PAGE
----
Object.freezing proxies should freeze or throw?

Rob Simpson warlhord at gmail.com
Thu Aug 11 07:05:51 UTC 2016

This is my first time participating in a discussion, so I thought I would
start off with an easy on to get my feet wet: Reading this I am not
familiar with what "MOP" is?

Thank you,

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Rob Simpson

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On Wed, Aug 10, 2016 at 4:50 AM, Tom Van Cutsem <tomvc.be at gmail.com> wrote:

> Thanks Claude for your careful review, and for trying to articulate a more
> general principle behind the invariant checks. The lack of such crisp
> principles makes it (too) difficult to verify whether all necessary checks
> are in place.
> To clarify, in the case of "update" MOP operations such as defineProperty
> and deleteProperty, your "state B" (the observable state of the target),
> presumably is the state of the target *after* the proxy trap has executed,
> i.e. state B should already reflect the update.
> Both the original issue and your new test case with deleteProperty are
> cases where the proxy pretends to have altered the target but has in fact
> not. In a later interaction, the proxy reverts to the original state. This
> violates a client's expectations about when state transitions occur.
> Interestingly, the opposite problem, where a proxy does alter the target
> as requested, but then reports that the update failed, is allowed, even
> though this technically also violates a client's expectations about what
> state transitions have occurred. But a failed update leads to a TypeError
> anyway.
> At this point, we should probably iron out the details of the fix in a
> GitHub issue or on bugs.ecmascript.org.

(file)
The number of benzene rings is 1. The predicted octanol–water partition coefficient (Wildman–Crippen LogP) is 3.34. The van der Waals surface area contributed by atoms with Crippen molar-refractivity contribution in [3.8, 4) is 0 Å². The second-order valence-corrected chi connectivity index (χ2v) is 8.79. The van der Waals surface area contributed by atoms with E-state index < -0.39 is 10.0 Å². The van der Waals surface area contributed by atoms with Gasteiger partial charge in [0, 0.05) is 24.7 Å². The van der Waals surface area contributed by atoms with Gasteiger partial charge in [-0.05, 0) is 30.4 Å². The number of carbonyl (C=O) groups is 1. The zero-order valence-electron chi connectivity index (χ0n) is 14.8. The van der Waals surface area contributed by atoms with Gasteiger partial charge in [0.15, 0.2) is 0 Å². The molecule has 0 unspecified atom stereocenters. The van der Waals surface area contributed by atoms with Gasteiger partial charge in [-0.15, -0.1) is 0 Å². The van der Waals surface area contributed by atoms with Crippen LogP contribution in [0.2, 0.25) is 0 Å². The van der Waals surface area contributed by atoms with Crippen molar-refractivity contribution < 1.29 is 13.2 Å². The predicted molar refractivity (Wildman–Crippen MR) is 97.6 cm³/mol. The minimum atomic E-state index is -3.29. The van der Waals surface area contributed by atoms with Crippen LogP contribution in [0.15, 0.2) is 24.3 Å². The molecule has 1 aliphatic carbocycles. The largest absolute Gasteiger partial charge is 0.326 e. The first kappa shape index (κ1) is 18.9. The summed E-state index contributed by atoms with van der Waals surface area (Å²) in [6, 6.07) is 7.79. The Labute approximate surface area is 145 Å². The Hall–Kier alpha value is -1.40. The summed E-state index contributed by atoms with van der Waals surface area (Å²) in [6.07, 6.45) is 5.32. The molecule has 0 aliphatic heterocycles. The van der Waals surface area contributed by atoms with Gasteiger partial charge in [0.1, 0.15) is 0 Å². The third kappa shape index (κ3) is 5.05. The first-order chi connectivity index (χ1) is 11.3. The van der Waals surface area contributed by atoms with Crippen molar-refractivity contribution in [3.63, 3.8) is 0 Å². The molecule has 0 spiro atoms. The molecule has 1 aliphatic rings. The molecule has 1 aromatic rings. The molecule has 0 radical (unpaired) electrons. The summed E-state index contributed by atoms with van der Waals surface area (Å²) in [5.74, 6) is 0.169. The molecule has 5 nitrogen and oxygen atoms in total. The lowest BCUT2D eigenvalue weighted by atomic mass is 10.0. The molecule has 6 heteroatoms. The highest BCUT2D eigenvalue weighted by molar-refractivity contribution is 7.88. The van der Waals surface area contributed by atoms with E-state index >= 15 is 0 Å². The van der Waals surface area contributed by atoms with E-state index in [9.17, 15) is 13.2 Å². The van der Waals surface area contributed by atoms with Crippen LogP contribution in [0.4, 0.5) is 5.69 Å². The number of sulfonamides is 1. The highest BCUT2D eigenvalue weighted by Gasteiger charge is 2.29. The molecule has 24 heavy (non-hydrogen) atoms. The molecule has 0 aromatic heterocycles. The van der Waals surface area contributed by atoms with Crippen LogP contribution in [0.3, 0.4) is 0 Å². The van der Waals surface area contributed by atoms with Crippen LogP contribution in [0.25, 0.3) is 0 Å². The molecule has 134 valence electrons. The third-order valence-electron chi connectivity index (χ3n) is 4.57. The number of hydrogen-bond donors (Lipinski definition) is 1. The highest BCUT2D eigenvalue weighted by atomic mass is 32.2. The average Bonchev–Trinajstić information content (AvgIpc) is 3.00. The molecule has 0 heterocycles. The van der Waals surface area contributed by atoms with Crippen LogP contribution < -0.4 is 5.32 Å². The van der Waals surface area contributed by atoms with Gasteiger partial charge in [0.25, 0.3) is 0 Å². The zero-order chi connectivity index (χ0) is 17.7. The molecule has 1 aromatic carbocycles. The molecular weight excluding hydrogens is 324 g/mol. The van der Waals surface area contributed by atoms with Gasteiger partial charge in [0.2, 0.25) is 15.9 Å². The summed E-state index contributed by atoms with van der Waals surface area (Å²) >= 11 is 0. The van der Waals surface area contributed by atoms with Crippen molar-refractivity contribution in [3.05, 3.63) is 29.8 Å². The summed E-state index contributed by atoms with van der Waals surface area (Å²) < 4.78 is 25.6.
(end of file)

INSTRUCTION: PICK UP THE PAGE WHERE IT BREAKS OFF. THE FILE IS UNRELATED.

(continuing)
> Cheers,
> Tom
> 2016-08-09 14:44 GMT+02:00 Claude Pache <claude.pache at gmail.com>:
>> Given a Proxy that pretends to be in state A while its target is
>> observably in state B, and assuming that the target satisfies the
>> Invariants of the Essential Internal Methods [], I claim that, in
>> order to force the Proxy to satisfy those Invariants, it is necessary and
>> sufficient to check that the two following conditions hold:
>> * it is legal for an object to pass from state A to state B; and,
>> * it is legal for an object to pass from state B to state A.
>> []: https://tc39.github.io/ecma262/#sec-invariants-of-the-
>> essential-internal-methods
>> Because I am too lazy to write the proof just now, I cowardly leave it as
>> an exercice to the reader. Meanwhile, that principle may be used to audit
>> the robustness of the Proxy specification. I have found the following bug
>> in Proxy.[[Delete]]() by applying the above principle to:
>> * state A: nonexistent property on a nonextensible object;
>> * state B: existent own property on a nonextensible object.
>> Resurrection of a successfully deleted property on a nonextensible object:
>> ```js
>> var target = Object.preventExtensions({ x: 1 })
>> var proxy = new Proxy(target, {
>>     deleteProperty() { return true }
>> })
>> Object.isExtensible(proxy) // false
>> delete proxy.x // true
>> proxy.hasOwnProperty('x') // true
>> ```
>> After a first scan, I haven't found other bugs in the essential methods
>> of Proxy, than that one and the missing nonconfigurable-but-writable check
>> in [[GetOwnPropertyDescriptor]] and [[DefineOwnProperty]] already mentioned
>> in that thread.
>> I plan to propose a minimal patch (i.e., just adding the missing checks)
>> in a few days.
>> —Claude
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